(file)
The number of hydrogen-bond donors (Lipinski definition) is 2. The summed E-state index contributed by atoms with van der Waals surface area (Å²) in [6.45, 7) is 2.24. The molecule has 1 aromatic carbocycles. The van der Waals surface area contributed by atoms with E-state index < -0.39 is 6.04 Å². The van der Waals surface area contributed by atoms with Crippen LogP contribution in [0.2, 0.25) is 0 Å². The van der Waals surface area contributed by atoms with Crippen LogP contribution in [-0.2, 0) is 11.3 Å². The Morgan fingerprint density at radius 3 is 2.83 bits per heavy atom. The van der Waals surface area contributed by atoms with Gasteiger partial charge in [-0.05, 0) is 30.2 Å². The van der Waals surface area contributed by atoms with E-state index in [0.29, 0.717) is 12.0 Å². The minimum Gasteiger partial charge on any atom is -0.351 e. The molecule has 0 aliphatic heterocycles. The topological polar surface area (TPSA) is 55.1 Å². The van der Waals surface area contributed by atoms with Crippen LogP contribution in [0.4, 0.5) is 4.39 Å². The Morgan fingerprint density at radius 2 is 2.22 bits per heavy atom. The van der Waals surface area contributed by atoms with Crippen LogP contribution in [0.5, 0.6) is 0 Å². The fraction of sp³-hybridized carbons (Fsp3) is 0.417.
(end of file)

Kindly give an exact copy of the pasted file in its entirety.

The number of hydrogen-bond donors (Lipinski definition) is 2. The summed E-state index contributed by atoms with van der Waals surface area (Å²) in [6.45, 7) is 2.24. The molecule has 1 aromatic carbocycles. The van der Waals surface area contributed by atoms with E-state index < -0.39 is 6.04 Å². The van der Waals surface area contributed by atoms with Crippen LogP contribution in [0.2, 0.25) is 0 Å². The van der Waals surface area contributed by atoms with Crippen LogP contribution in [-0.2, 0) is 11.3 Å². The Morgan fingerprint density at radius 3 is 2.83 bits per heavy atom. The van der Waals surface area contributed by atoms with Gasteiger partial charge in [-0.05, 0) is 30.2 Å². The van der Waals surface area contributed by atoms with E-state index in [0.29, 0.717) is 12.0 Å². The minimum Gasteiger partial charge on any atom is -0.351 e. The molecule has 0 aliphatic heterocycles. The topological polar surface area (TPSA) is 55.1 Å². The van der Waals surface area contributed by atoms with Crippen LogP contribution in [0.4, 0.5) is 4.39 Å². The Morgan fingerprint density at radius 2 is 2.22 bits per heavy atom. The van der Waals surface area contributed by atoms with Crippen LogP contribution in [0.5, 0.6) is 0 Å². The fraction of sp³-hybridized carbons (Fsp3) is 0.417.